Illustration by Jared Downing | Frontier

Myanmar is still paying the military’s debts

In the two minutes it takes you to read this editorial, Myanmar will have had to repay another K700,000 – almost US$500 – on its debt for the Myingyan steel mill in Mandalay Region.

As revealed in the Mandalay Region Hluttaw on February 19, the government owes 1.615 billion euros in principal and interest to state-owned China Development Bank for loans taken to finance the mill. The debt won’t be paid off until 2032-33.

The investment in Myingyan might be justifiable if the plant was contributing to Myanmar’s economic development. Sadly, though, it never reached its full capacity and ceased operations completely in 2017, when a key piece of equipment broke. According to Myanmar Times, the mill requires another K225 billion in investment and No 1 Heavy Industry Enterprise is seeking expressions of interest from the private sector to get the plant up and running again. For an underdeveloped country like Myanmar, such mismanagement is particularly galling.

As far as white elephants go, Myingyan is hard to top. If it was a one-off then that would be bad enough, but there are literally dozens more failed state factories around the country like the Myingyan steel mill. Many were initiated under the State Peace and Development Council regime by the late U Aung Thaung, who was close to Senior General Than Shwe and held the minister for industry-1 post from 1997 to 2011.

In early 2018 Frontier investigated one such project, the Thabaung paper mill in Ayeyarwady Region, which cost almost $150 million and barely operated. Those factories that actually had some value were sold off in shady privatisation deals years ago.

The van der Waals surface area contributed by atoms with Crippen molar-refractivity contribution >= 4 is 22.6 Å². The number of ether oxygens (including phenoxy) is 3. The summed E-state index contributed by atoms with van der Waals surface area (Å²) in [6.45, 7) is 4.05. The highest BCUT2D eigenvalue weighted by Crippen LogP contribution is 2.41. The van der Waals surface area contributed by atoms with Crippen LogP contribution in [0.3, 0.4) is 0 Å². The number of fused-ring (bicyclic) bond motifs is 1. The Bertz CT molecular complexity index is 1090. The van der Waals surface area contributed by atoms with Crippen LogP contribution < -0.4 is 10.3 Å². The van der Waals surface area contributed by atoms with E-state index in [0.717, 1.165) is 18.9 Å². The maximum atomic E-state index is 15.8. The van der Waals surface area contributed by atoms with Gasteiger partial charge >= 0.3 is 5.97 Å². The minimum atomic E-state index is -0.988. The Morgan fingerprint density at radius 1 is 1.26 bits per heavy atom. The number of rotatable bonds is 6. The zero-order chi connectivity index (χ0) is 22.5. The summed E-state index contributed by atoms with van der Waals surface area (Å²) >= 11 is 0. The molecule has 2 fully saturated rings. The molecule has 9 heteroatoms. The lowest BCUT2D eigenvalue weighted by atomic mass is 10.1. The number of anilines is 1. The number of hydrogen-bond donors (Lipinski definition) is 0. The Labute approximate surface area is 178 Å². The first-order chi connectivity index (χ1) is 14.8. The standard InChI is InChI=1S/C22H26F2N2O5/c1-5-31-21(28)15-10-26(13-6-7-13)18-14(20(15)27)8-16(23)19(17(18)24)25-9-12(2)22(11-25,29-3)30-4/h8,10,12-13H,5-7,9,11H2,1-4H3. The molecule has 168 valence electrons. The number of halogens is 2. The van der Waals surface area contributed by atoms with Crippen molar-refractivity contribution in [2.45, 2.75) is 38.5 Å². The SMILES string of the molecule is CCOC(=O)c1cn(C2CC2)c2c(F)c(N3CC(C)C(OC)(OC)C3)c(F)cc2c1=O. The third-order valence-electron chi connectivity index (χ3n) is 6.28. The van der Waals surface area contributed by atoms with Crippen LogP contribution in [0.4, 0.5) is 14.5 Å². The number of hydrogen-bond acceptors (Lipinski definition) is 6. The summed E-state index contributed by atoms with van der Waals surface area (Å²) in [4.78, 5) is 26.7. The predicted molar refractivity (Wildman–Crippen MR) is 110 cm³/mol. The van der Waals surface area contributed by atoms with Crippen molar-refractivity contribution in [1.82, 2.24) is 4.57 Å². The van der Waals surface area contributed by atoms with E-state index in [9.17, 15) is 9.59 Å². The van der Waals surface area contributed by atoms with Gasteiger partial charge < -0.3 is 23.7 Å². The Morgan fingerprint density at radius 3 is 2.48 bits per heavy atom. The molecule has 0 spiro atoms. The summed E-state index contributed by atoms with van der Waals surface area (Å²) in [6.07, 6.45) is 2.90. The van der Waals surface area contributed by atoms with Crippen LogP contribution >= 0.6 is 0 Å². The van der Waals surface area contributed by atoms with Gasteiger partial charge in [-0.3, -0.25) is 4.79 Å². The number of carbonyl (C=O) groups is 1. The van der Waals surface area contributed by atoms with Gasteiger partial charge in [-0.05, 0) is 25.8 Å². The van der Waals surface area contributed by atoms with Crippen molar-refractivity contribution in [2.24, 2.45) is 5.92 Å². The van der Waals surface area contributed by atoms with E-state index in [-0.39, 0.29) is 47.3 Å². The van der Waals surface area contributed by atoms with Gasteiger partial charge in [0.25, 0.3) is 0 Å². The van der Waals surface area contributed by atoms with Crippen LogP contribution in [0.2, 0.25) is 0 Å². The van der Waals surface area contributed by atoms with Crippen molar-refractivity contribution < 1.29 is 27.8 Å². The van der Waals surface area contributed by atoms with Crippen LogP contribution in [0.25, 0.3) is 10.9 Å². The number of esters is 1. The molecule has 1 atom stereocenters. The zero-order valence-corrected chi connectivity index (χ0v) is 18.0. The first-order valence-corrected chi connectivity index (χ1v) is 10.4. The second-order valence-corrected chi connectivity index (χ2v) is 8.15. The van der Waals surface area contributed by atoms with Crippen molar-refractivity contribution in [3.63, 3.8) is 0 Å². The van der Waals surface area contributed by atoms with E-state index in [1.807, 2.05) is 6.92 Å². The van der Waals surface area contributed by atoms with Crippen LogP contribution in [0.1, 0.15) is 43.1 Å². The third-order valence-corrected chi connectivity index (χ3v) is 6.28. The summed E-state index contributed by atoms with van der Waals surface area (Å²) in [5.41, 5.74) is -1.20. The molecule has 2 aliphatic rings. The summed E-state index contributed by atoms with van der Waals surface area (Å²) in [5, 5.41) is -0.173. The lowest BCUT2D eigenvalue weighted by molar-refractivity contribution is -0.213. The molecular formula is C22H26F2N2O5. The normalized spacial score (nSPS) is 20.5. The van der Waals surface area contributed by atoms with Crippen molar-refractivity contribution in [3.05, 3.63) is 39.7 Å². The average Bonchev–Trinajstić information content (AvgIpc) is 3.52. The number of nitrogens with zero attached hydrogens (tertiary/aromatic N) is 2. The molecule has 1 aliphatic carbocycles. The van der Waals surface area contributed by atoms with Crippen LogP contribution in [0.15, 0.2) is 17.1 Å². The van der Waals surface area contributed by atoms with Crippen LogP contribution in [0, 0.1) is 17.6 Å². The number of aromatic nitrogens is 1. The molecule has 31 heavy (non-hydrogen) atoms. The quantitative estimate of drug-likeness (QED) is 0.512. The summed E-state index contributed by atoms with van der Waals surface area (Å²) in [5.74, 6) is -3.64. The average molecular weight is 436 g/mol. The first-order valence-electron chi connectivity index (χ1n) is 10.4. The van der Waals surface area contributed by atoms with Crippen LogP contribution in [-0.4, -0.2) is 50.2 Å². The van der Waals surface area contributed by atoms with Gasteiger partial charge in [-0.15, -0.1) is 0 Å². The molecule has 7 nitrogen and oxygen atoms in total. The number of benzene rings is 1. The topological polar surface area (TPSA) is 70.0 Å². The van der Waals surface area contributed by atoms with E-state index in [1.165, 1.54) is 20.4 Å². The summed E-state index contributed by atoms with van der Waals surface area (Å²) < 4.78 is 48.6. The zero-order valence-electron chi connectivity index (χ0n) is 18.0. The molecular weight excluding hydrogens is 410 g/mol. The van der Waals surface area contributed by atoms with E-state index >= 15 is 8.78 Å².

Myingyan speaks to how low Myanmar sunk under military rule, and how far its economic management has come in the years since, particularly under the National League for Democracy government.

This is not necessarily a popular view. The NLD’s approach to the economy has been widely criticised but while some of that criticism is fair, in many cases it is simply self-serving.

Myanmar’s economy has not grown as fast under the NLD as the previous Union Solidarity and Development Party government, but it’s also had to negotiate more domestic and international headwinds.

The USDP government excelled at selling its economic reform agenda both domestically and abroad, but it also shied away from some of the more difficult economic reforms, did not do enough to address corruption and improve transparency, and rushed through a slew of ill-considered deals shortly before it left office in early 2016.

Which brings us back to Myingyan. The steel mill never made economic sense, and it will never make economic sense.

Yes, it was the military junta that initiated the project, back in 2005, and it was Myanmar Economic Corporation, which is under the Ministry of Defence, that took the loans in 2010 and 2011 committing Myanmar to repay more than 1.6 billion euros.

But the USDP government is just as much to blame for the debt. In 2012, it allowed MEC to transfer the steel mill – including its debt – to the Ministry of Industry. According to the Auditor General’s report cited in the Mandalay Region Hluttaw in February, by that point 566.97 million euros had been spent. At this point, it could have scrapped the project and sought to renegotiate the loan, but the Ministry of Industry instead spent an additional 475.37 million euros – almost half the loan.

It didn’t do this grudgingly. When lawmakers questioned the spending on Myingyan in November 2012, no less than four ministers attended parliament to argue for continuing the project. State media quoted Minister for Industry U Aye Myint as saying he had “strong confidence in [the] prospect[s] of the project”.

Finally, when the NLD took office, it stopped the rot, refusing to approve more capital spending at Myingyan in the 2017-18 budget. 

Of course, the damage was done by this point – and the people of Myanmar will be paying the price for more than a decade to come.

This editorial first appeared in the March 5 edition of Frontier.

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